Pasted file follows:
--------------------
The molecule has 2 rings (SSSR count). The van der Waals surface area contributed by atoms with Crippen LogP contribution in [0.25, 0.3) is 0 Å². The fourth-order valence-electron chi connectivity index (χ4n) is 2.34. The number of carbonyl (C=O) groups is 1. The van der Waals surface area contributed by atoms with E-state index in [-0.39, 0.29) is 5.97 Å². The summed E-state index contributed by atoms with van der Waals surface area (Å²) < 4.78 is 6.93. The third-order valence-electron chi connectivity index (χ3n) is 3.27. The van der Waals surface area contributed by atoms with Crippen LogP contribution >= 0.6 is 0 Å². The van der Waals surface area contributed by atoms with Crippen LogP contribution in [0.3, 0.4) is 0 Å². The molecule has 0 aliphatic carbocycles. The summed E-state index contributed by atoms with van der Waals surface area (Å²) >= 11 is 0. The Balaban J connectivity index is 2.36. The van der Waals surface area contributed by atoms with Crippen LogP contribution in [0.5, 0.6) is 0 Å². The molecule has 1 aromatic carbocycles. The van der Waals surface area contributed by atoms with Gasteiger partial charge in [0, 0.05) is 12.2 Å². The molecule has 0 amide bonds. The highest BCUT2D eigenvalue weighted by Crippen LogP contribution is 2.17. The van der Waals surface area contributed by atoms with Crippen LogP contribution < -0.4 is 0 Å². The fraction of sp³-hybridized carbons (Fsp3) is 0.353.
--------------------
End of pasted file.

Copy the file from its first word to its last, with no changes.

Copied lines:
The molecule has 2 rings (SSSR count). The van der Waals surface area contributed by atoms with Crippen LogP contribution in [0.25, 0.3) is 0 Å². The fourth-order valence-electron chi connectivity index (χ4n) is 2.34. The number of carbonyl (C=O) groups is 1. The van der Waals surface area contributed by atoms with E-state index in [-0.39, 0.29) is 5.97 Å². The summed E-state index contributed by atoms with van der Waals surface area (Å²) < 4.78 is 6.93. The third-order valence-electron chi connectivity index (χ3n) is 3.27. The van der Waals surface area contributed by atoms with Crippen LogP contribution >= 0.6 is 0 Å². The van der Waals surface area contributed by atoms with Crippen LogP contribution in [0.3, 0.4) is 0 Å². The molecule has 0 aliphatic carbocycles. The summed E-state index contributed by atoms with van der Waals surface area (Å²) >= 11 is 0. The Balaban J connectivity index is 2.36. The van der Waals surface area contributed by atoms with Crippen LogP contribution in [0.5, 0.6) is 0 Å². The molecule has 1 aromatic carbocycles. The van der Waals surface area contributed by atoms with Gasteiger partial charge in [0, 0.05) is 12.2 Å². The molecule has 0 amide bonds. The highest BCUT2D eigenvalue weighted by Crippen LogP contribution is 2.17. The van der Waals surface area contributed by atoms with Crippen LogP contribution < -0.4 is 0 Å². The fraction of sp³-hybridized carbons (Fsp3) is 0.353.